Yeah, the other day we did almost, I think we did two sets of small interviews in the one week and I'm like, "Oh, like, do you want to do this interview?" She's like, "No, I have to work. I like have to finish this." It's okay, take a break. "No, no. I wanted to do this." I'm like, "Okay." Later, later. Yeah, so it's great. It's funny that they're happy and now they just want to get on with their work.

Alison Rentoul:
Yeah, absolutely. Well, it's the real sort of key to motivation. I mean, having in one of my previous lives been a leadership trainer and team building coach. Yeah, giving people autonomy over their work and empowering them, and enabling them to see the big picture, and make their own decisions, and manage their own time, and all of that sort of stuff is super motivating. And of course treating them really well, and respectfully, and fairly, and all of those things too. That's going to generate a super motivated work force and a super loyal team, which is great. It's wonderful to see the whole cycle and to prove that you don't have to kind of stand there and crack a whip on people to get them to work. You just actually have to treat them the right way and literally do the right thing, and then they'll do the right thing by you.

Justine C.:
Yeah. I mean, we're so happy. Like I said before, we've had a few people go on maternity leave and we're so happy to welcome them back after their maternity leave as well because it is a common thing here that if someone wants to go away on leave or if someone is having a baby, then they would just have to quit their job and then hope that they'll be taken back when the time is right for them. So we're really glad that they're coming back and that they feel that they have enough time with their families. I did check with that with them the other day, as well.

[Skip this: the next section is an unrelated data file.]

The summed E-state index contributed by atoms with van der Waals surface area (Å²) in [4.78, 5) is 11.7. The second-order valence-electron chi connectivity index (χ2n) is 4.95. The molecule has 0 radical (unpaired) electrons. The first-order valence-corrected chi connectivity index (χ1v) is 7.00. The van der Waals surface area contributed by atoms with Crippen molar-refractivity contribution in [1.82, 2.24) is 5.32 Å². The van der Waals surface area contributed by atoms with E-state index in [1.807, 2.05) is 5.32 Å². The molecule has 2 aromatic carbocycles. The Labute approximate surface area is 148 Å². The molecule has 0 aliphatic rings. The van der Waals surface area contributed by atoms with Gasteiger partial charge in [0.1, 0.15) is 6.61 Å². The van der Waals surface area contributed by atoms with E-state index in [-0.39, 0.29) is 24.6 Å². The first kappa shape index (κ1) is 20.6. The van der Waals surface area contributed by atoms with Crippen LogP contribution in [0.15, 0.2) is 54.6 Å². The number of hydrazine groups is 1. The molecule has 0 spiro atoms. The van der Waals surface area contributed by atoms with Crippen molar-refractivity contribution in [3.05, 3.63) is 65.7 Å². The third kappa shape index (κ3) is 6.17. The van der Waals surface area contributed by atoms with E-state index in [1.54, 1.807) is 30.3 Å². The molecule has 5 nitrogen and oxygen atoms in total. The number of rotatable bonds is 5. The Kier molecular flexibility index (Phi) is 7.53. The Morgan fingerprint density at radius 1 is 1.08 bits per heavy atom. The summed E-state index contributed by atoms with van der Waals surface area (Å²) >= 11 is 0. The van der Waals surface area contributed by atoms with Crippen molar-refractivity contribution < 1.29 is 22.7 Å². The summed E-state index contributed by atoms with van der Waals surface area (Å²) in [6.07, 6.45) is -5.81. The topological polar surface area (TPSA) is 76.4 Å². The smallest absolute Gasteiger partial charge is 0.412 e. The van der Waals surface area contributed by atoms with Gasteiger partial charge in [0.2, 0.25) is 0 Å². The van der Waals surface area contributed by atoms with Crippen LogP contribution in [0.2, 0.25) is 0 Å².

It's definitely so rewarding and I don't know how anyone can profit off other people's backs. It really doesn't ... Actually, today I was in a store and I just wanted to buy Tim Tams for everybody so that they could taste our Australian Tim Tams. Yeah, but you know, we're having our party tonight. And yeah, it's all about making sure that people feel that they're valued, because we do value them so much. And if we can create more jobs to welcome more people, and eventually the vision is for Annalise and I to step back so that Cambodians can run this business. And maybe we can set up the same model in another country that needs support as well, somewhere like Myanmar, perhaps. So that's the sort of idea where we can step back, because we don't need to run it. They can run it. They just need a little bit more training, some upskilling, and then we can step away and the business is theirs. So that's the idea.

Alison Rentoul:
That is super exciting. Oh, Justine, it's been so great talking to you and obviously the two of us could just keep talking all day. Putting the world to rights. So tell everyone, what's your web address? Where can they find you?

Justine C.:
So you can find us at www.fairsew.com and our Instagram handle is the same, @Fairsew. Yeah, that's our two main contacts. Otherwise my email address is justine@fairsew.com.

Alison Rentoul:
Fantastic. Oh, and please anybody, if you are watching and you're interested in any kind of garment or homewares, soft furnishings as in tea towels, table linen, cushions, bedspreads even, anything like that, bags maybe. These are the guys to talk to, so please do get in touch with them.

Justine, have a fantastic day. It's been super lovely chatting with you and hopefully we'll get to have a chat again in the future and talk about some new exciting developments that come up for you guys.

Justine C.:
Absolutely. I'm really excited to share with you, as well. Thanks so much for the chat today, Alison. I really enjoyed it.

Alison Rentoul:
My pleasure. I look forward to speaking to you soon. Bye!

Justine C.:
Bye!

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How does Justine's story inspire you? What are your thoughts about ethical fashion? Have you made the switch, and if not why not? We would love to hear your thoughts on this in the comments below!